A genetically gifted stomach brings flavorful dishes from the Bekaa Valley to the Sacramento Valley
If you have ever eaten at Maalouf’s Taste of Lebanon, you remember Abdul Maalouf. With his Caltrans orange Maalouf’s shirt and his giant gold cedar tree necklace—which could rival a rapper’s in size—he mans the grill and circulates among the customers with his wife Rita at his side. They both have soft voices, warm brown eyes and melodious Lebanese accents. Mr. Maalouf radiates pride, declaring his meat to be the, “number one lamb, the number one chicken.” The crisp and piquant salads (the tabouli is “hand chopped” and has “twelve spices”), the rich and tangy house-made labneh, the garlicky shawarma and the decadent Aish El Sarayeh dessert, soaked in rose water, topped with pudding and pistachios, all keep customers coming back for more.
Where are you from in Lebanon?
Baalbeck, in the North Bekaa Valley.
When did you immigrate to America?
First in 1995. I went back. I came back in 1999. Almost 10 years.
When did you open Maalouf’s?
April 9, 2002.
Did you own restaurants in Lebanon?
I had small ones, but long time ago before the  Civil War.
How does Lebanese food differ from Syrian and Israeli food?
All other countries have some other source for their living, you know, natural materials, metals in the ground, oil, something, and in Lebanon we have nothing. We have only hospitality and good restaurants … so we need it to be the best. So we can make our living. People will come for it. For generations and generations and generations you keep what you know from the elderly, and you are making it a little better. Lebanon has been known for all our history, for being a good place to visit, enjoy the weather, good food.
You say you have the “number one lamb.” Where do you get your meats?
Same source maybe where other restaurants take it, but the difference is how you clean the meat, how you marinate the meat, how you work on it, know what I mean? It makes the difference. So, you give me the same meat you giving to other, it will not taste the same on the dish.
Where do you get the Armenian sausage?
Oh, I do it myself. I make it.
Your favorite Lebanese dish?
I won’t lie to you, dishes to Lebanese cook is like kids to the mother! You cannot see any difference between them! But you know, I’m proud, the way I make the lamb. All American people, usually, I heard, they like beef more than lamb. When I opened this place, I fight it too much to convince them about lamb, and now I sell maybe 100 lamb dish to sell five or six beef! They all love it.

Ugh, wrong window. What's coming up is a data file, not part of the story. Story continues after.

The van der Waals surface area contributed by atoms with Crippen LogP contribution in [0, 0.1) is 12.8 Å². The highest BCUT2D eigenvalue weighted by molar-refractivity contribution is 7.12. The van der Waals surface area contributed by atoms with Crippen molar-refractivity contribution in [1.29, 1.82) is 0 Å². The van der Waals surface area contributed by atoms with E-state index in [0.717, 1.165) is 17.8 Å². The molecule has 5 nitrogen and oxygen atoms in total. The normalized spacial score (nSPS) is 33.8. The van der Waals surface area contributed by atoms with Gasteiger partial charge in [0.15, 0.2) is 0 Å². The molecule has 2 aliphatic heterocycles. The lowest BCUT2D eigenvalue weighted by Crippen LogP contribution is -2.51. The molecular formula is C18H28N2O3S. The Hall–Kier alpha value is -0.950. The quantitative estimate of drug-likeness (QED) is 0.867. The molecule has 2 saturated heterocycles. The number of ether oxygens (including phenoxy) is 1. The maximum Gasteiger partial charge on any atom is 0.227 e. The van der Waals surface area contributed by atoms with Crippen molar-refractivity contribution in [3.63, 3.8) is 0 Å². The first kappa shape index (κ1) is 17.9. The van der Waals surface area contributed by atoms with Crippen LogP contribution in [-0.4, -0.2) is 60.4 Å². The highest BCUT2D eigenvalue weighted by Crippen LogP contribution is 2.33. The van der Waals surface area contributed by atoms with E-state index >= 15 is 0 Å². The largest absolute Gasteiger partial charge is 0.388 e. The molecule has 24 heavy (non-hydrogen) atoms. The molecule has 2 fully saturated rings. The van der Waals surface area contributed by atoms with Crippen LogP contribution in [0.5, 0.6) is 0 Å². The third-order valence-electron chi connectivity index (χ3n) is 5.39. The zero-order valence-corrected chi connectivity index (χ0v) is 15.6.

Your favorite thing about owning Maalouf’s?
The only reason I opened Maalouf’s is when I had my gardening business before, the landscaping, you have no direct contact with people. And I hate it to find something separating me from all the people, talk with them, share with them their good and their bad times. So, one day I decided the best thing is to go back to cooking. And I found this place—small place but according to my budget the best I can do. But I have thousands of friends now.
You have the Yelp sticker that says “people love us on Yelp.” Do you ever read your reviews on Yelp?
No, I don’t believe in it. I’m an old-fashioned man. I believe in one thing only: direct people with people. I don’t even use computer. All electronics that keep people away from each other, I don’t like it. Even if you call me name, in my face, it is much more better for me than to read something good you put on the computer. And unfortunately, sometimes, you try to do good things to people and they might not understand it. Not all people have the same culture, the same attitudes, you know. We try our best to make them all happy. Even Jesus himself did not make all the people happy when he came on Earth. I cannot be better than he was.
How is the current economy affecting your business?
Oh yeah, I didn’t lose. But my customers lost all their income, who was coming here twice a week; he can come here once every two months now. Not like before. I am trying my best to stand for them. It’s so hard. It’s not like before. Before it was like triple business than now.
Who taught you to cook?
My stomach. We, in my family, that’s the big blessing from God. We got it from my grandmother, on my mother’s side. I cook, my mother cook, my brother cook, my auntie cook. All good cooks. We love food. We don’t like to cook something if we don’t like to eat it.